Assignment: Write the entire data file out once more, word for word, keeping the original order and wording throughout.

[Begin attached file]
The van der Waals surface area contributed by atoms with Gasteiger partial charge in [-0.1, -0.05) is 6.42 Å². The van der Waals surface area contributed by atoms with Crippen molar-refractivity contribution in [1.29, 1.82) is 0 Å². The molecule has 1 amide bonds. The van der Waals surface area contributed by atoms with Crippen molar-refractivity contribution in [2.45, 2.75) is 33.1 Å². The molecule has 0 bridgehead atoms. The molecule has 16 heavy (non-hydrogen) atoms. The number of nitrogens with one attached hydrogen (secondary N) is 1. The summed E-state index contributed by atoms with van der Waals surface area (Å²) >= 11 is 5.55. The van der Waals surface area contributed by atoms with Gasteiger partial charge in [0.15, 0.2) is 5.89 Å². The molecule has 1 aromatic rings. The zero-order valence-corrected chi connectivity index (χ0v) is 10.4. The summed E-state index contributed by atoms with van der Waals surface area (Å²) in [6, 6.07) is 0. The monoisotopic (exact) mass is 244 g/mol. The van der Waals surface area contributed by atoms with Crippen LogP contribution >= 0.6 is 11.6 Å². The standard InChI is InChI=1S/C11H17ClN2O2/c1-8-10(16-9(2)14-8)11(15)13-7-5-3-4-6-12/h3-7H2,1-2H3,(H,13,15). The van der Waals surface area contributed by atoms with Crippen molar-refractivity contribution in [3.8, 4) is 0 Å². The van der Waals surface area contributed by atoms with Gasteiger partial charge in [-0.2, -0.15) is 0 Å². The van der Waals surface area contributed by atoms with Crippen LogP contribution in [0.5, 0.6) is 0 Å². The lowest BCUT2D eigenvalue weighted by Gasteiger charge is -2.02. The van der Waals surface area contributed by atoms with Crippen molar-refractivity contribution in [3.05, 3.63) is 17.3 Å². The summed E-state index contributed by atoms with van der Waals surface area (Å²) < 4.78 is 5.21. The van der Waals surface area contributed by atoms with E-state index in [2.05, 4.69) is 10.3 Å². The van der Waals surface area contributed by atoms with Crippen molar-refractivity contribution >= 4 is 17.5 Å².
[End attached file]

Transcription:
The van der Waals surface area contributed by atoms with Gasteiger partial charge in [-0.1, -0.05) is 6.42 Å². The van der Waals surface area contributed by atoms with Crippen molar-refractivity contribution in [1.29, 1.82) is 0 Å². The molecule has 1 amide bonds. The van der Waals surface area contributed by atoms with Crippen molar-refractivity contribution in [2.45, 2.75) is 33.1 Å². The molecule has 0 bridgehead atoms. The molecule has 16 heavy (non-hydrogen) atoms. The number of nitrogens with one attached hydrogen (secondary N) is 1. The summed E-state index contributed by atoms with van der Waals surface area (Å²) >= 11 is 5.55. The van der Waals surface area contributed by atoms with Gasteiger partial charge in [0.15, 0.2) is 5.89 Å². The molecule has 1 aromatic rings. The zero-order valence-corrected chi connectivity index (χ0v) is 10.4. The summed E-state index contributed by atoms with van der Waals surface area (Å²) in [6, 6.07) is 0. The monoisotopic (exact) mass is 244 g/mol. The van der Waals surface area contributed by atoms with Crippen LogP contribution >= 0.6 is 11.6 Å². The standard InChI is InChI=1S/C11H17ClN2O2/c1-8-10(16-9(2)14-8)11(15)13-7-5-3-4-6-12/h3-7H2,1-2H3,(H,13,15). The van der Waals surface area contributed by atoms with Crippen molar-refractivity contribution in [3.8, 4) is 0 Å². The van der Waals surface area contributed by atoms with Gasteiger partial charge in [-0.2, -0.15) is 0 Å². The van der Waals surface area contributed by atoms with Crippen LogP contribution in [0.5, 0.6) is 0 Å². The lowest BCUT2D eigenvalue weighted by Gasteiger charge is -2.02. The van der Waals surface area contributed by atoms with Crippen molar-refractivity contribution in [3.05, 3.63) is 17.3 Å². The summed E-state index contributed by atoms with van der Waals surface area (Å²) < 4.78 is 5.21. The van der Waals surface area contributed by atoms with E-state index in [2.05, 4.69) is 10.3 Å². The van der Waals surface area contributed by atoms with Crippen molar-refractivity contribution >= 4 is 17.5 Å².